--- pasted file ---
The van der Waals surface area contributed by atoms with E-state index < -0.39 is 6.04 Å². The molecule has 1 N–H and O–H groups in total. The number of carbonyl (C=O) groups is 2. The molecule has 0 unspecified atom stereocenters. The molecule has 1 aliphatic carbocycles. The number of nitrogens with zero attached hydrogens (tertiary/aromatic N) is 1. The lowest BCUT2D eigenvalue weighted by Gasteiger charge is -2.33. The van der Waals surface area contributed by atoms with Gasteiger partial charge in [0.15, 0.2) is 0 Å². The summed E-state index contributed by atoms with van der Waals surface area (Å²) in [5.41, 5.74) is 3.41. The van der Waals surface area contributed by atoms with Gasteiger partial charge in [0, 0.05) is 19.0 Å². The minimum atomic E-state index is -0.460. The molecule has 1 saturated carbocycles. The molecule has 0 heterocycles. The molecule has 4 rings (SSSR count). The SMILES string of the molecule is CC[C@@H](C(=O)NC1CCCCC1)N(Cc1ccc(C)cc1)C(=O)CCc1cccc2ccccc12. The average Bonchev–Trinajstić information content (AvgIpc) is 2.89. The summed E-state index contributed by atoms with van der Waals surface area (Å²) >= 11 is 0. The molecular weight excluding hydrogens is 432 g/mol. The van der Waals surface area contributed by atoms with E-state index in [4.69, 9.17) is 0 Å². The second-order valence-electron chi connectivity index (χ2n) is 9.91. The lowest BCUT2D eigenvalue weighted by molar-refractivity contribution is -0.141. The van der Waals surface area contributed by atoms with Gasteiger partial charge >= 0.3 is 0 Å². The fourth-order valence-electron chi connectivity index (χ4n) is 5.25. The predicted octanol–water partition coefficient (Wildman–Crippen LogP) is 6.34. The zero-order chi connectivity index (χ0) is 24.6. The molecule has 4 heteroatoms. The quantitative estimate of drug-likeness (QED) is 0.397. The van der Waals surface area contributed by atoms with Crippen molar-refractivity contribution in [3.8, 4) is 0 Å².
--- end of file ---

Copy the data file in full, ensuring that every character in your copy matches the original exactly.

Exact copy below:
The van der Waals surface area contributed by atoms with E-state index < -0.39 is 6.04 Å². The molecule has 1 N–H and O–H groups in total. The number of carbonyl (C=O) groups is 2. The molecule has 0 unspecified atom stereocenters. The molecule has 1 aliphatic carbocycles. The number of nitrogens with zero attached hydrogens (tertiary/aromatic N) is 1. The lowest BCUT2D eigenvalue weighted by Gasteiger charge is -2.33. The van der Waals surface area contributed by atoms with Gasteiger partial charge in [0.15, 0.2) is 0 Å². The summed E-state index contributed by atoms with van der Waals surface area (Å²) in [5.41, 5.74) is 3.41. The van der Waals surface area contributed by atoms with Gasteiger partial charge in [0, 0.05) is 19.0 Å². The minimum atomic E-state index is -0.460. The molecule has 1 saturated carbocycles. The molecule has 0 heterocycles. The molecule has 4 rings (SSSR count). The SMILES string of the molecule is CC[C@@H](C(=O)NC1CCCCC1)N(Cc1ccc(C)cc1)C(=O)CCc1cccc2ccccc12. The average Bonchev–Trinajstić information content (AvgIpc) is 2.89. The summed E-state index contributed by atoms with van der Waals surface area (Å²) >= 11 is 0. The molecular weight excluding hydrogens is 432 g/mol. The van der Waals surface area contributed by atoms with E-state index in [4.69, 9.17) is 0 Å². The second-order valence-electron chi connectivity index (χ2n) is 9.91. The lowest BCUT2D eigenvalue weighted by molar-refractivity contribution is -0.141. The van der Waals surface area contributed by atoms with Gasteiger partial charge >= 0.3 is 0 Å². The fourth-order valence-electron chi connectivity index (χ4n) is 5.25. The predicted octanol–water partition coefficient (Wildman–Crippen LogP) is 6.34. The zero-order chi connectivity index (χ0) is 24.6. The molecule has 4 heteroatoms. The quantitative estimate of drug-likeness (QED) is 0.397. The van der Waals surface area contributed by atoms with Crippen molar-refractivity contribution in [3.8, 4) is 0 Å².